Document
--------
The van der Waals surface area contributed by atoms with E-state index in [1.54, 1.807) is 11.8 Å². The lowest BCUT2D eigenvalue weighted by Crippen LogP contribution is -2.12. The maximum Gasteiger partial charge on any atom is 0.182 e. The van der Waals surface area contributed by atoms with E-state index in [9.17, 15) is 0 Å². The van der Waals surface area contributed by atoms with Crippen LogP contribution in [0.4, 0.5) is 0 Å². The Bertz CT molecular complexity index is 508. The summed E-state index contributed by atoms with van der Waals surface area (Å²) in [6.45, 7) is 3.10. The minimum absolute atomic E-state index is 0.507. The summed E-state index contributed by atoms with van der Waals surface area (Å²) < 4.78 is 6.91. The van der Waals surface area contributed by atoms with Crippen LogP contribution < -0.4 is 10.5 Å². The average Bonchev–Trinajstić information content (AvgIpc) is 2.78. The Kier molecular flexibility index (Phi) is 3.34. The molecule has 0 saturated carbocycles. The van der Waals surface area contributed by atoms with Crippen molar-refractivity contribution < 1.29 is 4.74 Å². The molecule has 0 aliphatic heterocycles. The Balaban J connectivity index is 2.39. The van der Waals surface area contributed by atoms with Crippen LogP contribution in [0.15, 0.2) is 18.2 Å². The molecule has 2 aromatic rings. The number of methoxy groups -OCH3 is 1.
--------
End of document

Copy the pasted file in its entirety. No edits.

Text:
The van der Waals surface area contributed by atoms with E-state index in [1.54, 1.807) is 11.8 Å². The lowest BCUT2D eigenvalue weighted by Crippen LogP contribution is -2.12. The maximum Gasteiger partial charge on any atom is 0.182 e. The van der Waals surface area contributed by atoms with E-state index in [9.17, 15) is 0 Å². The van der Waals surface area contributed by atoms with Crippen LogP contribution in [0.4, 0.5) is 0 Å². The Bertz CT molecular complexity index is 508. The summed E-state index contributed by atoms with van der Waals surface area (Å²) in [6.45, 7) is 3.10. The minimum absolute atomic E-state index is 0.507. The summed E-state index contributed by atoms with van der Waals surface area (Å²) < 4.78 is 6.91. The van der Waals surface area contributed by atoms with Crippen LogP contribution < -0.4 is 10.5 Å². The average Bonchev–Trinajstić information content (AvgIpc) is 2.78. The Kier molecular flexibility index (Phi) is 3.34. The molecule has 0 saturated carbocycles. The van der Waals surface area contributed by atoms with Crippen molar-refractivity contribution < 1.29 is 4.74 Å². The molecule has 0 aliphatic heterocycles. The Balaban J connectivity index is 2.39. The van der Waals surface area contributed by atoms with Crippen LogP contribution in [0.15, 0.2) is 18.2 Å². The molecule has 2 aromatic rings. The number of methoxy groups -OCH3 is 1.